Gathered around the floodlit enclosure at midnight, they sing that he will make peace: ya'ase shalom. The words refer to God, but as 300 worshipers thump tambourines and clap hands in the warm night, they have someone else in mind. It is Rabbi Yaakov Ifargan, who shuffles through the crowd, small and bowed, the people touching him for his blessing. Ifargan is a tzaddik, a holy man. "I will clean the people," he mutters and slings candles into a brazier until the flame rises 6 m and wax sizzles onto the dusty ground. At 3 a.m., almost four hours into this ceremony, he turns to a row of handicapped followers sweating near the fire in their wheelchairs. "Are you a believer?" the rabbi asks Gabriel Rafael, 22, who suffers from multiple sclerosis. People in the crowd raise Rafael by his arms. The young man scuffs his feet through the dirt, then collapses into his wheelchair. "I do feel stronger," he says.
In the face of such powerful belief, you have to be pretty cynical not at least to wish for a miracle. But in Israel today it's a question of the kind of miracle you're looking for. The most controversial point in Israeli domestic politics is the way the ultra-Orthodox Shas Party uses mystical faith to cast an aura of purity around its political machine. Rabbi Ifargan, 34, is the most prominent new leader in a wave of cabalistic mysticism sweeping Israel, particularly among the 60% of the population known as Mizrahis, who emigrated from North Africa and the Middle East. Though Ifargan has no official link to the Shas, the party has capitalized on that mystical faith to build the kind of political support that has brought Prime Minister Ehud Barak's government to the brink of collapse.
Shas' every move is calculated to play on Mizrahis' most basic beliefs: their faith in the power of the tzaddiks, their resentment of being discriminated against by European Jews and a knee that jerks to the right when it comes to the peace process. Shas quit the Cabinet in July because Barak wouldn't advise the party leadership of his plans for the Camp David summit with President Bill Clinton and Palestinian leader Yasser Arafat. Barak's response was to call for a "secular revolution" that would end the Orthodox rabbis' lock on institutions like marriage. And though most observers believe Barak was just looking for political leverage, it's clear that the balance of God and power in Israel — always a subtext in political exchanges — is teetering again.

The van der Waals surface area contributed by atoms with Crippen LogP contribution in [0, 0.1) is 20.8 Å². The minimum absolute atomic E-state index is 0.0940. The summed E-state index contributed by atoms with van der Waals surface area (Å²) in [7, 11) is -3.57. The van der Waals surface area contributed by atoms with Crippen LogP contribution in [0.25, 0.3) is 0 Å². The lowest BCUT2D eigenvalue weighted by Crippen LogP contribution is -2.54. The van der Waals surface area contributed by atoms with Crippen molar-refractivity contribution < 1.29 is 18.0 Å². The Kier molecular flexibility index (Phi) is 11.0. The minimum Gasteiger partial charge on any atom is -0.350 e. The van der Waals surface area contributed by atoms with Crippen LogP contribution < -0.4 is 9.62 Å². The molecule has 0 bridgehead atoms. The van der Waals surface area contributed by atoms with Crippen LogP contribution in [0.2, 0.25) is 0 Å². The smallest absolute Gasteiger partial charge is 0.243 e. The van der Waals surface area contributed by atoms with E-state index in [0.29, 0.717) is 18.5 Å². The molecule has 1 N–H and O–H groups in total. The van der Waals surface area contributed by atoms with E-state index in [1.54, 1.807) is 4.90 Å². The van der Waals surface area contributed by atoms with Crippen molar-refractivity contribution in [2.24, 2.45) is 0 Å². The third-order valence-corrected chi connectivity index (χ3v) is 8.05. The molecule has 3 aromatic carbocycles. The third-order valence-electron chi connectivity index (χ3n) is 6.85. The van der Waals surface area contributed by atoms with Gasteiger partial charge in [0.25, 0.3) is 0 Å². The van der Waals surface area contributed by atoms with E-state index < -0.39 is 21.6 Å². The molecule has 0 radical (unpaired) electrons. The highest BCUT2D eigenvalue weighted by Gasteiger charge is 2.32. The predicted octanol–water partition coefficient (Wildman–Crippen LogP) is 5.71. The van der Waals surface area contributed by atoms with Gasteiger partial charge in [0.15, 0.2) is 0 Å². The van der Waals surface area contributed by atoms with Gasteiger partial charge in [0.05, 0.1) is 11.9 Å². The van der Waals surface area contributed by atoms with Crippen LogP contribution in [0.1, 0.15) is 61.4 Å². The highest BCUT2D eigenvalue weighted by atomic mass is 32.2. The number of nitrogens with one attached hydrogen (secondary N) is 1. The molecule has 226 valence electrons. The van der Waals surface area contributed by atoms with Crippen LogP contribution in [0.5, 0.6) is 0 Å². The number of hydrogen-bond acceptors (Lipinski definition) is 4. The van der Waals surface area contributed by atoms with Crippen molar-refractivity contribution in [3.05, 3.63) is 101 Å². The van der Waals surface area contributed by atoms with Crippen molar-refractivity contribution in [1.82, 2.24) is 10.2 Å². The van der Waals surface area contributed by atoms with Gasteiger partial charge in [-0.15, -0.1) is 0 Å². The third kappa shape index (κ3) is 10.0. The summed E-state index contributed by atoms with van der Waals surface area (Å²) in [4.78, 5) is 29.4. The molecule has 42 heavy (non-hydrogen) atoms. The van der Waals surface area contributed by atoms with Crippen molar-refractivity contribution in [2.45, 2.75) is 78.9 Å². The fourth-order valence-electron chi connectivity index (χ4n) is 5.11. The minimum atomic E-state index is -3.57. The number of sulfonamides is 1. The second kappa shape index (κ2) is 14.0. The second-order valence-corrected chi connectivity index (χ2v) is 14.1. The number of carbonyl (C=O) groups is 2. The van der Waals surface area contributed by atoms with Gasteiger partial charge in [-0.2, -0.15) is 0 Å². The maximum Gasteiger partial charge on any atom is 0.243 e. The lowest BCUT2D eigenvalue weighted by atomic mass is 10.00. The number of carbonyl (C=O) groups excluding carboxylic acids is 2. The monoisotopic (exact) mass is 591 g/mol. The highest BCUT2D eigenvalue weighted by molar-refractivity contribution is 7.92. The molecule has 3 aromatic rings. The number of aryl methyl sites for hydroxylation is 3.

The politics of Shas taps the bitterness of many Mizrahis, economically bypassed by Israel's transformation into a high-tech powerhouse. Amid the anger there is hope that the holy men could bring serenity to the Mizrahis — and not just with their reassuring amulets. The bodies of some tzaddiks have been physically moved from their graves in Arab countries and reinterred in Israel, while in several places locals set up shrines in their backyards that have taken on the status of real tombs. The grave of Rabbi David U-Moshe lies in the remote Atlas Mountains of Morocco, but he has another tomb in the living room of a simple worker in Safed that is visited by thousands of pilgrims each year. Hebrew University anthropologist Yoram Bilu believes this shows Mizrahis finally are at home in their new country — if the place is good enough for our holy men, it's good enough for us. "It's a way of making peace," says Bilu. If that's the case, the new mystics may not be the danger to democracy and modernity that some of Israel's secular politicians make out. They may be living symbols of a people building a new spiritual home.
Shas still stokes the fires of resentment, though. The party's former leader, Aryeh Deri — a golden boy of Israeli politics — began a three-year jail term for fraud this month, and when it comes to willing miracles from holy men, Deri's supporters take the cake. The man they most want to speak out on Deri's behalf is 96-year-old Rabbi Yitzhak Kaddouri, the country's senior cabalist. His endorsement of the Mizrahi candidate for President swung that election against Nobel laureate Shimon Peres in July. In the simple room where he receives visitors, Baghdad-born Kaddouri recently sat amid a jumble of papers. The walls were peeling and stained with the smoke from the 20 cigarettes Kaddouri smokes each day. The old man's grandson leaned next to the less deaf of his ears and yelled, "Do you think there will be a miracle, and Deri will not have to go to jail?" Kaddouri only wheezed a dismissive chuckle, adjusted his fez and shakily lit up another smoke. His grandson finally despaired and rolled in a wheelchair-bound boy who hoped Kaddouri could help him walk. That's a miracle the rabbi is ready to believe in.
With reporting by Aharon Klein/Jerusalem